This is the second in a series of posts written by Mackenzie Fogelson and her team over at Mack Web Solutions. They experimented with video to promote the launch of their free Truly Monumental Guide to Building Online Communities. This post covers the production process including a breakdown of all the tools used in production. The first post in the series covered how they turned ideas into videos.
Hello Wistia friends! My name is Tyler Brooks, and I have the pleasure of working with the team at Mack Web Solutions. When we were preparing to launch a major piece of content we created, we decided to take the plunge into video production. Here is a breakdown of that process.
We shot everything using gear that costs around $1000 in total. But I’m getting ahead of myself. Check out a brief behind the scenes we did of the shooting process.
Here is a list of the tools we used for the shoot.
I’ve shot video with a ton of cameras in the past. Although I love the Canon 5D, it is a little pricey and slightly overkill for this kind of shooting. Although I wouldn’t use any Canon lower than the T2i, there are a bunch of cameras between the T2i and the 5D. The T3i, T4i, 60D, and 7D are all great options. Or you could just use your iPhone — it works surprisingly well!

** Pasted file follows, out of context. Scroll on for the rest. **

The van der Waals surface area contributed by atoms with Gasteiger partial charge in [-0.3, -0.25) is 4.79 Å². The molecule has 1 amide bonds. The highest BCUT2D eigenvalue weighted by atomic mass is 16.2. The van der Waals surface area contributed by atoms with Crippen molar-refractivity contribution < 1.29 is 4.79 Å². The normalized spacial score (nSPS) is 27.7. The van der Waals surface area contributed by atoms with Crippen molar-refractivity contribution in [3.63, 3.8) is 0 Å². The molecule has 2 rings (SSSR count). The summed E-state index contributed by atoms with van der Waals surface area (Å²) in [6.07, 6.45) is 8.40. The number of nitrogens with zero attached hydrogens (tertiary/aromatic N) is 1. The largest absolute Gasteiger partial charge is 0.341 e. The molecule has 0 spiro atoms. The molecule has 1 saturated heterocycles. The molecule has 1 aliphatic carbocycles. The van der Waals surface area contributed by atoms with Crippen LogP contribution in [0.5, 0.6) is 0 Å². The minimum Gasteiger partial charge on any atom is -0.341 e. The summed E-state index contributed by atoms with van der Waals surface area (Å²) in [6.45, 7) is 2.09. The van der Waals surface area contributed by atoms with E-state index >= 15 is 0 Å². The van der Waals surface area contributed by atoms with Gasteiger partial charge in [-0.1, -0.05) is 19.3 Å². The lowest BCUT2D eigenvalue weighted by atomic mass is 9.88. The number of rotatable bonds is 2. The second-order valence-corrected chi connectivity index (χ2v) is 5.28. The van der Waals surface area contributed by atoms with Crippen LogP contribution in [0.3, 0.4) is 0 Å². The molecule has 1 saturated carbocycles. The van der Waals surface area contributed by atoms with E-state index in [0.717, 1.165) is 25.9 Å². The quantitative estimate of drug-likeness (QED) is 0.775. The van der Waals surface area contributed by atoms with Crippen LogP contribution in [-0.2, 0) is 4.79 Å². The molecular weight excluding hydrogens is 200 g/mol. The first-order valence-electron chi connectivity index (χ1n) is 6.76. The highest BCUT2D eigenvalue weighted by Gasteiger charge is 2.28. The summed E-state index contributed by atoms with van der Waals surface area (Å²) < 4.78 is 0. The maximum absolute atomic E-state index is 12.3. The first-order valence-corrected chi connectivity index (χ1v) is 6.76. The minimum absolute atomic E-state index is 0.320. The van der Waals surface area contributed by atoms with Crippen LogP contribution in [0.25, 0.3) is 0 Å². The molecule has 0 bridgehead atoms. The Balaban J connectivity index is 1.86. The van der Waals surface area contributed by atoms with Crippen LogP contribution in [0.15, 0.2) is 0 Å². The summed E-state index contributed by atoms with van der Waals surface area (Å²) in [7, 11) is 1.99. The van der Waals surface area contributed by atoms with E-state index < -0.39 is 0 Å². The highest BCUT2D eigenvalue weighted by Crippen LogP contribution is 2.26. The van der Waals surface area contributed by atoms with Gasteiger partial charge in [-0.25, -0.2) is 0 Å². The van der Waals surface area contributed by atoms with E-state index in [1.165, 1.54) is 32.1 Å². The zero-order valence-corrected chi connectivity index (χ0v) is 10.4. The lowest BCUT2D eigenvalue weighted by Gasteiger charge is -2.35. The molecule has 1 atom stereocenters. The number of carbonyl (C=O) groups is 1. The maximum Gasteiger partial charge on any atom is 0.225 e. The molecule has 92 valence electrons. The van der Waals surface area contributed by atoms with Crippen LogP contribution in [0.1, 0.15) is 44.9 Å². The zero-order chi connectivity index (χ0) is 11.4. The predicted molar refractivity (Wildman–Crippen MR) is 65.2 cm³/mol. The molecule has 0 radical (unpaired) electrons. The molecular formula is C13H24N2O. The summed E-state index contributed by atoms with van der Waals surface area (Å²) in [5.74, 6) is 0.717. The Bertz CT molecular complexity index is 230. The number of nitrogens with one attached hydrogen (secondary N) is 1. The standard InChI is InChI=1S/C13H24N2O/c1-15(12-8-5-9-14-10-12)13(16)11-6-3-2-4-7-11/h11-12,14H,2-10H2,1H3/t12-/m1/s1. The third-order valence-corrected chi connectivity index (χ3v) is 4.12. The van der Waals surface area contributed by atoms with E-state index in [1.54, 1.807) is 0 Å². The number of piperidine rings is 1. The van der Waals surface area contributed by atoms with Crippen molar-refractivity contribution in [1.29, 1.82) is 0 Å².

This simple light kit has been a huge help. It’s bright. Really bright. There was actually a window close to where we were shooting, but you can’t tell because the lights balanced out the light from the sun. They are kind of fragile and take some time to set up properly, but I haven’t found anything else better for the price. I’ve used many (expensive) light kits, and these hold their own for literally 1/10th of the price. The softboxes spread the light evenly without casting too many shadows.
The location that we chose did not lend itself well to having a backlight, and we didn’t have any available at the time, so we just went without one. Backlights are nice to help separate the subject from the background, but if you don’t have the budget or equipment, that’s always the first light I remove.
Many video professionals tell you never to buy a cheap tripod. In the old days, when cameras weighed 50 pounds and pans and tilts were all the rage, they were right. But we don’t do enough video to drop $500+ on a tripod, so we went with this one. It’s just over $20. Just don’t try to do any smooth pans. It’s not happening.
The other advantage of this tripod is that it comes with a handle on the side. During some shoots, I mount the camera on the tripod with the legs folded up and can use it as a makeshift Steadicam. Although it’s not nearly as forgiving, it’s much better than just using the camera as a handheld device.
The Tascam DR-40 is my go-to recorder for all of my audio work. It has two condenser mics built in that sound way better than the in-camera microphone. It also has two XLR inputs to plug in the lavalier mics for interviews. Just be sure the mic cable doesn’t look super obvious like it does in the video above. :-)